Getting customer engagement is vital to making sure we are building the right solutions. The tricky part is getting enough feedback to have a complete picture of the issues the majority of customers and users face. Ask too few users at too few companies, and the result is a picture very specific to their particular situation. Ask too many users at too many companies, and you spend so much time doing research and analysing the data that by the time you finish, you’ve missed all your milestones and are over budget. You need to find the right balance.
Building standardised software is a bit like trying to create one meal that makes everyone happy at every time of day regardless of the weather and independent of dietary restrictions. That’s a really hard task. Just ask any airline.
If you take one company’s or user’s particular wish list too much to heart when building enterprise software, you end up with non-essential functionality cluttering the screen. Do that again and again and you get a massive case of scope creep. If you don’t get enough feedback from a wide enough range of customers, you miss opportunities to optimise the user experience and deliver ROI through innovation.
Let’s take an example. A product team in the area of say… human resources only have time to visit two users at two companies. By observing the first user and asking her questions, the team discovers that her company requires her to name a colleague who will take over her tasks during her vacation. So it would really help to have a feature integrated into the application which checks the availability of that colleague. But wait; at the company of the second user, this is not required. So user number two doesn’t need that feature at all. What he would love to have is an easy way to pick the person who will approve his leave request, because at his company the approver changes regularly. In each case, the feature that one user would need would clutter the screen for the other user. What to do? Clearly, more users need to be involved to increase the data points to decide what to build and how. But how many more users?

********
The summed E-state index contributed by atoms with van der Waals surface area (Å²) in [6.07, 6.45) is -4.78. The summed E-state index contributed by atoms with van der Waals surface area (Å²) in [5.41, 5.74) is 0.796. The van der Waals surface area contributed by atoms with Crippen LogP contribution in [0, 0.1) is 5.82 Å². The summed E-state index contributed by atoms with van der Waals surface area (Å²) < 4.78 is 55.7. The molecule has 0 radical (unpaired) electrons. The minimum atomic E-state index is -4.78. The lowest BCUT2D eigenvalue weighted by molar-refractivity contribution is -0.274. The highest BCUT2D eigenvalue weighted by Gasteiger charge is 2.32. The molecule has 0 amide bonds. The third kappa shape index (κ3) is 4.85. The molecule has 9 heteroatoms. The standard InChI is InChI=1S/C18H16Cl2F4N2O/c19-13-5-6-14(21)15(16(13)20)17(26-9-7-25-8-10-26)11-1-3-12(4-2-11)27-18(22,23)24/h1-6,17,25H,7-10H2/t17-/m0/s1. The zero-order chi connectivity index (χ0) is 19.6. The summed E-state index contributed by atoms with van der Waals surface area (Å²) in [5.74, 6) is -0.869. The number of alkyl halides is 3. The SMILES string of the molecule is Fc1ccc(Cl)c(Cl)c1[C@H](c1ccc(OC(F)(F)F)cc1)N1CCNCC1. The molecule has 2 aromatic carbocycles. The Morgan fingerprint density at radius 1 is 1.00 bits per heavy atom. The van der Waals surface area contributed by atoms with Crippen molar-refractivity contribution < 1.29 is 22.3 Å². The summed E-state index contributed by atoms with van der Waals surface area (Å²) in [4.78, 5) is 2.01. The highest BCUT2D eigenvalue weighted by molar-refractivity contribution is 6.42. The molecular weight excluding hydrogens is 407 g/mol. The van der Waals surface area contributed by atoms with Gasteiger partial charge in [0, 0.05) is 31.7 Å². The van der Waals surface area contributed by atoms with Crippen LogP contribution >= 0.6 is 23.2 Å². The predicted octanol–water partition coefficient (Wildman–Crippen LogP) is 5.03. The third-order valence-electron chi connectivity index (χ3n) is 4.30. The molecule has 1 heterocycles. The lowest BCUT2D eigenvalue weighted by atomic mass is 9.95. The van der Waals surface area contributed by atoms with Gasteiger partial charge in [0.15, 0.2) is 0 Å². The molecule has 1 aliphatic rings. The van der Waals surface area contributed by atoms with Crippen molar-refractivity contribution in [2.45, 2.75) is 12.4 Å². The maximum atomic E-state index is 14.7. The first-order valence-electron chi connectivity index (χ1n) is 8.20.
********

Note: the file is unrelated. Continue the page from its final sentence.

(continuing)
Now before we go any further, it is certain that doing a little bit of customer engagement is certainly better than none at all! Even this little exposure to only two end users has great potential to spark excellent ideas to solve other problems the team is struggling with or give perspective on aspects they hadn’t even considered before. It may also provide an invaluable opportunity to empathise with the users. However, in our concrete example, the team only has a small set of data points and the score was tied 1-1 between the “flexible approver” and “calendar integration of colleague” features.
So, back to our question − how many customers and users do you need to observe and interview to get sufficient input for standardised software? The answer is, as unfortunately is so often the case, it depends. Projects and products differ. But here is a rule of thumb: The more conflicting the first findings are, the more research you need to do. That can mean that after interviewing five users, you are done because you keep hearing the same thing. But it may mean that you have to interview much more because the feedback is so diverse.
Our words of advice are to stay flexible. Continuously review the data you have gathered in order to recognize early patterns and major changes in the feedback you are getting. Change your customer engagement plans accordingly so that you do as much user research as you need, but not more.
Neil ran his first SAP transformation programme in his early twenties. He spent the next 18 years working both client side and for various consultancies running numerous SAP programmes. After successfully completing over 15 full lifecycles he took a senior leadership/board position and his work moved onto creating the same success for others.